“Ultimate power in a democracy resides with the people. We are not a pure democracy, however, but rather a confederated republic (one that features, as well, county and local political subdivisions). “Thus, while there is national sovereignty, there is also state sovereignty. Power has been so divided and spread for one reason: to provide for and protect the highest sovereignty - that of each individual citizen. “Only fools reject the wisdom of this founding principle of defusing power. Yet from the outset there has been debate regarding the appropriate allocation and balancing of these powers. The debate has focused on not only whether a particular matter should be dealt with at the state versus the national level, but also on how these allocations are adjusted from time to time. “Of late, for example, along with laments for those who tragically lost their lives during the September 11th terrorist attack, there has been widespread concern with new realignments of federal/state powers that have followed in the name of homeland security. “Most significantly, as I discussed in a previous column, Washington is assuming powers that have only previously existed during a congressionally declared war. Creating the United States Senate: The Framers' Bicameralism “In designing our Constitutional system, the Framers sought to remedy the limits of the Articles of Confederation, which created a loose association of states with little central power. The new system, they decided, ought to feature a better allocation of powers - and the federal government should have the powers "necessary and proper" to perform its envisaged functions. The will of the People should be the foundation, and the foundational institution should be the law-making legislative branch. “Unsurprisingly, the Revolutionaries were not very impressed with most aspects of the British model of government. They rejected parliamentary government, with its king or queen and three estates of the realm (lords spiritual, lords temporal, and the commons). “But one feature of the British system, the Framers did borrow. That was bicameralism - a word coined by Brit Jeremy Bentham to describe the division of the legislature into two chambers (or, in Latin, camera). “The British Parliament had its House of Lords as the upper chamber and the House of Commons as the lower chamber. Citizens selected members of the House of Commons. The members of the House of Lords, in contrast, were those who had been titled by a king or queen (lords temporal) and the archbishops and bishops of the Church of England (lords spiritual).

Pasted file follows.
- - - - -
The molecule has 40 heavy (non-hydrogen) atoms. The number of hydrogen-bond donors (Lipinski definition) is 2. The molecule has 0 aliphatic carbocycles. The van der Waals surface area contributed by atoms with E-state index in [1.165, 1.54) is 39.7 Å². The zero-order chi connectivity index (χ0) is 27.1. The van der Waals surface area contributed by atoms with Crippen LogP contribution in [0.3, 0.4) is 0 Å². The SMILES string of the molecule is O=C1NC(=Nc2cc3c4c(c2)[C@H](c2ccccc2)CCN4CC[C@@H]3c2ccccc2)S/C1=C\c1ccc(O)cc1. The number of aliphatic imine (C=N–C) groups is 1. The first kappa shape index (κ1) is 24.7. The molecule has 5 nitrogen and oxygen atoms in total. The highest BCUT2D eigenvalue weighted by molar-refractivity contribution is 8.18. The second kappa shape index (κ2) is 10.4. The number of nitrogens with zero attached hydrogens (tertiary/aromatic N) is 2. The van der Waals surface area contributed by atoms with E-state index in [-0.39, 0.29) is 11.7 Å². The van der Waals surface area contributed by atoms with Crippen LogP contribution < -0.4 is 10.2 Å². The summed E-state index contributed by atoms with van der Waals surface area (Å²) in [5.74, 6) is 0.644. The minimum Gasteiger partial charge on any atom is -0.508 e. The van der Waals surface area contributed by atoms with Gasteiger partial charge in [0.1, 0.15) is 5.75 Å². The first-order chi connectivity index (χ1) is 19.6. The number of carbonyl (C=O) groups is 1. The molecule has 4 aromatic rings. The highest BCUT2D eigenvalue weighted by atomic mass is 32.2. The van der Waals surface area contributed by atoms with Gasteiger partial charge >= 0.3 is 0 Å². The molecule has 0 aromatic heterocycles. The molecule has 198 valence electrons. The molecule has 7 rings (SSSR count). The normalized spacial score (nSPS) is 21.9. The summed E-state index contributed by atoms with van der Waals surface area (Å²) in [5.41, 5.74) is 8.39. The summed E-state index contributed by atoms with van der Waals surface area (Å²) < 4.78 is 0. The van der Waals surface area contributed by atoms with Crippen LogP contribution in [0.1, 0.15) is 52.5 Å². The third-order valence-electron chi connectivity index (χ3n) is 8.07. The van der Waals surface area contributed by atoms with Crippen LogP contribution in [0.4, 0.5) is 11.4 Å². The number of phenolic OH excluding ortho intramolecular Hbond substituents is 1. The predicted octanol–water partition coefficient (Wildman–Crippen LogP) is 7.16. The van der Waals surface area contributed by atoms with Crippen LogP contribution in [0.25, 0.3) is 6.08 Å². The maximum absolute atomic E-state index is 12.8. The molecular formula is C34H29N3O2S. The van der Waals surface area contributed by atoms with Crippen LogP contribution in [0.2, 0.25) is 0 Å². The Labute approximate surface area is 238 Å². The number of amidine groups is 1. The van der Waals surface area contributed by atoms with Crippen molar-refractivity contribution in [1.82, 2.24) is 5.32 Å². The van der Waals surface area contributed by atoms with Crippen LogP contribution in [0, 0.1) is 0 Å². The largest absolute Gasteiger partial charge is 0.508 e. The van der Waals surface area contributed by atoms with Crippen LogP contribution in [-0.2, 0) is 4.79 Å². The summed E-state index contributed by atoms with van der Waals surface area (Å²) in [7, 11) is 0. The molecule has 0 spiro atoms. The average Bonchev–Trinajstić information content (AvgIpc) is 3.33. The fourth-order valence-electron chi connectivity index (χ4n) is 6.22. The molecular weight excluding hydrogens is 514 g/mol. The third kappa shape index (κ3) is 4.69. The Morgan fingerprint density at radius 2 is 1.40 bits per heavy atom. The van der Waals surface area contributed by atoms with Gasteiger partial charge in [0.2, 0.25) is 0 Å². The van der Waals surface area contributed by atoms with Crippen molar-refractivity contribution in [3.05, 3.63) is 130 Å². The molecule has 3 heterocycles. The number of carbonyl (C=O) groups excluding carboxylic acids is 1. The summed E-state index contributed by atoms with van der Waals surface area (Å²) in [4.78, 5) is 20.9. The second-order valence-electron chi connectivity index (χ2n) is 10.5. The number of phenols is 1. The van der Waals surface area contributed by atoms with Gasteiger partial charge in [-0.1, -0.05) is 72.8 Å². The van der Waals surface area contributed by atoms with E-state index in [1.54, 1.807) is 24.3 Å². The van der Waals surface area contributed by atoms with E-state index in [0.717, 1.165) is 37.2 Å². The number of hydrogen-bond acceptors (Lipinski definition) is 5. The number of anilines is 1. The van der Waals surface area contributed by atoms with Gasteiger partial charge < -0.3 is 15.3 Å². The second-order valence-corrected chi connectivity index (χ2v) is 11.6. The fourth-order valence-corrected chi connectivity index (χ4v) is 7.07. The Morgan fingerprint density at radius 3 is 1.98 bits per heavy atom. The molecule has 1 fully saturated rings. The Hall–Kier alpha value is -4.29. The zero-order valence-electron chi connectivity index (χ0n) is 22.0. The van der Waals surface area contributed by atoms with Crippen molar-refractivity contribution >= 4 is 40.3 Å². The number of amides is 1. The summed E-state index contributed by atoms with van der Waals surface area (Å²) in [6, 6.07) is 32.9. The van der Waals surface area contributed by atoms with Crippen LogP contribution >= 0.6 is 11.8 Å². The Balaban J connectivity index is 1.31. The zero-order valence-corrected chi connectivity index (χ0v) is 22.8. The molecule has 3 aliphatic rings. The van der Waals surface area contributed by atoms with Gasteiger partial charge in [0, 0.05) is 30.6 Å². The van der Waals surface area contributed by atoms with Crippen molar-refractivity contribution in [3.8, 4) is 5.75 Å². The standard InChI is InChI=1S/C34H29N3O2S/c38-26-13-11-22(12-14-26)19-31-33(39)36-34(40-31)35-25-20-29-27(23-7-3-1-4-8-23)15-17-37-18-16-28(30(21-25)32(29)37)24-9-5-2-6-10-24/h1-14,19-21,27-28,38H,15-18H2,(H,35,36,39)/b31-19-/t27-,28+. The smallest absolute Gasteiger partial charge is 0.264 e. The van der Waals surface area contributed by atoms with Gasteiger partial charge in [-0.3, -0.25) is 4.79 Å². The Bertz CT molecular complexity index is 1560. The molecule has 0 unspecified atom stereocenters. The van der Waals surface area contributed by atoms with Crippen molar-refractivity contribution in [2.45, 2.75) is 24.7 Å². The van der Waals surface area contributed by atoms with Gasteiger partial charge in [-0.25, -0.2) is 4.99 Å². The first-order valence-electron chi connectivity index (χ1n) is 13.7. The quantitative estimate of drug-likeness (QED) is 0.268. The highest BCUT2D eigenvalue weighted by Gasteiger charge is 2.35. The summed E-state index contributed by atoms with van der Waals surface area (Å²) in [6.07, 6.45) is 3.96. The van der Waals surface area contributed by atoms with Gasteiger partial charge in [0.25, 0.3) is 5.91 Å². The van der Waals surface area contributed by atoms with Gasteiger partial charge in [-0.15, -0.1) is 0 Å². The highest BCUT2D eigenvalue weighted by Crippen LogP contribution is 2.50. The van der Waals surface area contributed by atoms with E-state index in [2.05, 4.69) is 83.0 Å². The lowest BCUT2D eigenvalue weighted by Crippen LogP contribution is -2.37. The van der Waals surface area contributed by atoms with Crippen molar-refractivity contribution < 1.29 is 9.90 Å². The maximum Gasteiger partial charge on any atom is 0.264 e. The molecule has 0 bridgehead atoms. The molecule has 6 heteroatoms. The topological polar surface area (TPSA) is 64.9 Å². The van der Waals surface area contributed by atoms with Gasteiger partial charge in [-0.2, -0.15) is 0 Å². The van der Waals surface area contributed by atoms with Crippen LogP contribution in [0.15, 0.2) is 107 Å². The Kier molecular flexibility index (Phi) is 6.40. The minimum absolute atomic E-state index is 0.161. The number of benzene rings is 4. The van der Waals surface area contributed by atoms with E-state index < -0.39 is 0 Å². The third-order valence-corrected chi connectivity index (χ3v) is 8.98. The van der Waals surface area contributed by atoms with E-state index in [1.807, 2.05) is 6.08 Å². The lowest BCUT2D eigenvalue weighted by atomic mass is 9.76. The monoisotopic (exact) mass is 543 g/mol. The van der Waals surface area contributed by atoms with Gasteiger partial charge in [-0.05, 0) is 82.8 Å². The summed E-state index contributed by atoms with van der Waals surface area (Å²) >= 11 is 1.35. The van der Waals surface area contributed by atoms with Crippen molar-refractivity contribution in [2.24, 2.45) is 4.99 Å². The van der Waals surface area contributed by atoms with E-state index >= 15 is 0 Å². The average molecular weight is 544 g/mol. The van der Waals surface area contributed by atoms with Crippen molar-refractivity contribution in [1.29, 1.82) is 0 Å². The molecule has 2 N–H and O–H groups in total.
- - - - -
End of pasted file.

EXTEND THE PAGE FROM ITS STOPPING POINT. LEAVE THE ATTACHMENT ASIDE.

“Loosely basing our bicameral legislature on this model (minus the lords, both temporal and spiritual), the Framers created the House of Representatives as the lower chamber, whose members would be selected directly by the people. And with almost unanimous agreement, they determined that members of the upper chamber, the Senate, would be selected by not directly, but by the legislatures of the states. Each state would have two Senators, while Representatives would be apportioned based on population. “James Madison was not only involved in structuring the system, but was also a keeper of its contemporaneous record. He explained in Federalist No. 10 the reason for bicameralism: "Before taking effect, legislation would have to be ratified by two independent power sources: the people's representatives in the House and the state legislatures' agents in the Senate." “The need for two powers to concur would, in turn, thwart the influence of special interests, and by satisfying two very different constituencies, would assure the enactment was for the greatest public good. Madison summed up the concept nicely in Federalist No 51: “In republican government, the legislative authority, necessarily predominate. The remedy for this inconveniency is, to divide the legislature into different branches; and to render them by different modes of election, and different principles of action, as little connected with each other, as the nature of their common functions and their common dependencies on the society, will admit.” “The system as designed by the Framers was in place for a century and quarter, from 1789 until 1913, when the Seventeenth Amendment was adopted. As originally designed, the Framers' system both protected federalism and ensured that relatively few benefits would be provided to special interests. The Cloudy Reasons Behind The Seventeenth Amendment “There is no agreement on why the system of electing Senators was changed through the enactment of the Seventeenth Amendment. But there is widespread agreement that the change was to the detriment of the states, and that it played a large part in dramatically changing the role of the national government. “Before the Seventeenth Amendment the federal government remained stable and small. Following the Amendment's adoption it has grown dramatically. “The conventional wisdom is that it was FDR's New Deal that radically increased the size and power of federal government. But scholars make a convincing case that this conventional wisdom is wrong, and that instead, it was the Seventeenth Amendment (along with the Sixteenth Amendment, which created federal income tax and was also adopted in 1913) that was the driving force behind federal expansion.